As an example, by most accounts, online sales in 2018 were approximately 10% of all retail sales in the United States (US Census Bureau), and in 2020 that number increased to approximately 15% to 20%, depending on reports. With further consumer comfort and convenience of the online process, it is easy to see that number increase to 25% or 30% over the next five years. This trend will put more pressure on the market for quality industrial warehouse space, and with limited availability for construction projects near major population centers we can see how this demand will continue to put upward pressure on those industrial prices and rents. When you couple this with inflationary pressures (see last months article – create link here), it is hard to see any significant nominal price reductions happening soon.
We are seeing this firsthand as we work with developers, landlords and the very occupants of this space (those who are running their business out of these properties). Developers are aggressively seeking to acquire land at historically high prices to develop buildings that would be ready for occupancy in 18-24 months, projecting future significant rent and sales price growth over that time. Conversely, many of these occupants have seen their sales grow significantly because of their online platform, thus allowing them to absorb the higher rent and sales prices, although somewhat reluctantly at times. Even contractors, who don’t have much of an online sales presence, are willing to absorb the higher prices because they are so busy keeping up with new development and renovation projects this demand has caused.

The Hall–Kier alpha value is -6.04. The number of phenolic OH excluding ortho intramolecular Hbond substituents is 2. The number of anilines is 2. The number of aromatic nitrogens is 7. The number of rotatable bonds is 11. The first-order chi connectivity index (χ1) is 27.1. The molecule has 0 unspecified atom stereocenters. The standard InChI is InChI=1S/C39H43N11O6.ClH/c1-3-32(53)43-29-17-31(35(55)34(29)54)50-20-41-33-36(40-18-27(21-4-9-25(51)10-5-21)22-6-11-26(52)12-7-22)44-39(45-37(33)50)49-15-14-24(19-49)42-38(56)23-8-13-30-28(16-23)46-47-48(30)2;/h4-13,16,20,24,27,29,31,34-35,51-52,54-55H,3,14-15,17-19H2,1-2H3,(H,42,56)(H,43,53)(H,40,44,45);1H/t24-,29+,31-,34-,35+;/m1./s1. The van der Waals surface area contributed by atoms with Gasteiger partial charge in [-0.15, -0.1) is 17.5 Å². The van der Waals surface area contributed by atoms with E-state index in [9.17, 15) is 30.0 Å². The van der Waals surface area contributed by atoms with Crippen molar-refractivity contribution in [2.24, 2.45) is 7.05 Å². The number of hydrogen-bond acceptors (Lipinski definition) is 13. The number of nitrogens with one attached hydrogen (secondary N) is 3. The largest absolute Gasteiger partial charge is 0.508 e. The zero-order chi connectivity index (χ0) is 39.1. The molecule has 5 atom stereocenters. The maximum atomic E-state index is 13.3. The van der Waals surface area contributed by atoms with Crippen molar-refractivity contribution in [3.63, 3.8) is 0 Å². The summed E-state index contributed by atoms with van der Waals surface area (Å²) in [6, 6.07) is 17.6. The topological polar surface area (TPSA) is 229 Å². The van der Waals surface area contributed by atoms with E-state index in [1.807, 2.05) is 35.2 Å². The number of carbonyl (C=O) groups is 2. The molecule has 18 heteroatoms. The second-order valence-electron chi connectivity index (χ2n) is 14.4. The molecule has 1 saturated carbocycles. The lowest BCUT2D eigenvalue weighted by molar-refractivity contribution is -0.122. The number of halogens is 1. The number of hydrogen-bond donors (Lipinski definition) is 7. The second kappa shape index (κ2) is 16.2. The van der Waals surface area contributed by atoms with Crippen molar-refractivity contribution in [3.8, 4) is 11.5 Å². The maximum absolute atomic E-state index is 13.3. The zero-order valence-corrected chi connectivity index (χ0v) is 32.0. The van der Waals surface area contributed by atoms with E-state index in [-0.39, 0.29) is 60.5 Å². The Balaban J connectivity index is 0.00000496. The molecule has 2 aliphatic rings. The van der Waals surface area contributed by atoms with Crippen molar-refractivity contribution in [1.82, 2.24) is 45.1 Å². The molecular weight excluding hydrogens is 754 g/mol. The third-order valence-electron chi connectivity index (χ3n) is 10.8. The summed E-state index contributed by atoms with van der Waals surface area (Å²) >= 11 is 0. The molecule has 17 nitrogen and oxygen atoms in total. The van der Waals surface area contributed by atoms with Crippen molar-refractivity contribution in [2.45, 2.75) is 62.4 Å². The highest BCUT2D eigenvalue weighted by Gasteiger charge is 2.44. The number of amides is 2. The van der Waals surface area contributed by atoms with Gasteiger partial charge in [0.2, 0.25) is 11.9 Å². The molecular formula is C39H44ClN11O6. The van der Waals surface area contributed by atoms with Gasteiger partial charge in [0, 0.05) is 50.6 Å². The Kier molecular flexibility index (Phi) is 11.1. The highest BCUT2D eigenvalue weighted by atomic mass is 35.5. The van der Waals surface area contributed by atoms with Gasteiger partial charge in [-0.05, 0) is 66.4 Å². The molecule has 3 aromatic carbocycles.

Therefore, talk with us today and we can explore your unique situation, and help develop a strategy that is ideal and successful for you.
Christopher J. Destino, SIOR, a Principal at Lee & Associates, is an engaging, responsive professional who enjoys working closely with his clients and helping them succeed.
Industrial Insight Archives